Introducing Lapis (A Work In Progress)

If you're taking the time to read this, it's possible you may have used Streamers in the past. If you haven't, Streamers is a Mac application that plays back video in sync with timecode, and overlays visual cues of the sorts that are useful in post-production for film and television, as well as some forms of live performance.

After 14 years of developing and expanding on Streamers, I've reluctantly concluded that it's time to bid it a bittersweet farewell. Starting with macOS 10.15 "Catalina", Apple is removing support for 32-bit processes, meaning apps like Streamers won't launch. Streamers was too deeply entrenched in the 32-bit world (as well as deprecated technologies such as QuickTime and OpenGL) to make updating it feasible. On the other hand, I still rely on Streamers as a regular part of my workflow.

So although Streamers has reached the end of the road, I've embarked on an effort to build something better from the ground up: Lapis.

What Lapis will be

Like Streamers, Lapis will be a standalone application that runs video in sync with timecode, and generates visual cues and click/beep tracks. Also like Streamers, it will be a Mac-only native app.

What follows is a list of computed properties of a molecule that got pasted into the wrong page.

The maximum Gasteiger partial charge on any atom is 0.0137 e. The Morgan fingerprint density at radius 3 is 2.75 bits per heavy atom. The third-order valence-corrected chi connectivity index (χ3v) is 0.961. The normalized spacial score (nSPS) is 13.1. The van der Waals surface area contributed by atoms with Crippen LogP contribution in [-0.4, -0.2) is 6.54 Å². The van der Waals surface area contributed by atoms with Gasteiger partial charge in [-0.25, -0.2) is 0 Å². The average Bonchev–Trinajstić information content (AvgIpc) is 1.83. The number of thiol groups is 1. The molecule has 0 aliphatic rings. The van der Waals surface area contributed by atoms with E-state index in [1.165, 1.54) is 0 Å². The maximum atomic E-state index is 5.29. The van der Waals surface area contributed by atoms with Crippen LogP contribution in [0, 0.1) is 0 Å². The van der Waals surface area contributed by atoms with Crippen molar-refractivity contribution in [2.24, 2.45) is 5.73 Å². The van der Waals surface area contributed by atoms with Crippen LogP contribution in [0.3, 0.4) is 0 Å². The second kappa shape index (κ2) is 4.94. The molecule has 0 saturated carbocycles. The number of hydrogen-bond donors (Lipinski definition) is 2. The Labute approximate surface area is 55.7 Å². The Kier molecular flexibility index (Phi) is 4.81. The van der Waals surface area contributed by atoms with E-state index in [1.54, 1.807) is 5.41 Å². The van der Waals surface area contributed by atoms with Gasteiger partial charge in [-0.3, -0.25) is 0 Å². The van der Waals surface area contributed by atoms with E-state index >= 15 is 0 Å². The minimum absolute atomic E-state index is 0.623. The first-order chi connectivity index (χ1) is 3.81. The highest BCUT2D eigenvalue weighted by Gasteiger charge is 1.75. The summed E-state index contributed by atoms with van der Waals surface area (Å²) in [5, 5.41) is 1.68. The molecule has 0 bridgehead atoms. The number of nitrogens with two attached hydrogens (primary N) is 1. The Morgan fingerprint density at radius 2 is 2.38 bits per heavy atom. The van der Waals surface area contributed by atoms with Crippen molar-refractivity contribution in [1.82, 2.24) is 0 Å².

Unlike Streamers, Lapis will include QuickTime export as a first-class option, rather than a tacked-on experiment as it is in Streamers. My hope in particular is to make Lapis more useful for use in live score performance, where the need to make changes on the fly doesn't exist. I also hope to be able to take a more robust approach to ADR and Foley timelines under the hood.

Also unlike Streamers, Lapis will not be free. The exact pricing structure is still to be determined, but I'll be building Lapis as an independent project, and I want to be able to prioritize ongoing development of Lapis and make it useful to more folks than just myself.

About this blog

In these posts, I plan to share progress on Lapis as it goes. As of this writing, I am still early in the process, although I have a number of isolated bits and pieces ready to assemble. It is a daunting project to replace in one fell swoop what had originally grown organically over 14 years, and my hope is that sharing developments in the open will make it easier to maintain momentum.

Some posts here may delve into technical details of scoring or post-production; others may be technical essays on Cocoa development. For the most part, though, this will be a place to announce progress along the road map. And of course screenshots, when it reaches the point where I have enough to share.

If you're interested in keeping up with the latest developments, please get in touch! To start with, the best way is to follow @lapis_app on Twitter.

Thank you for reading!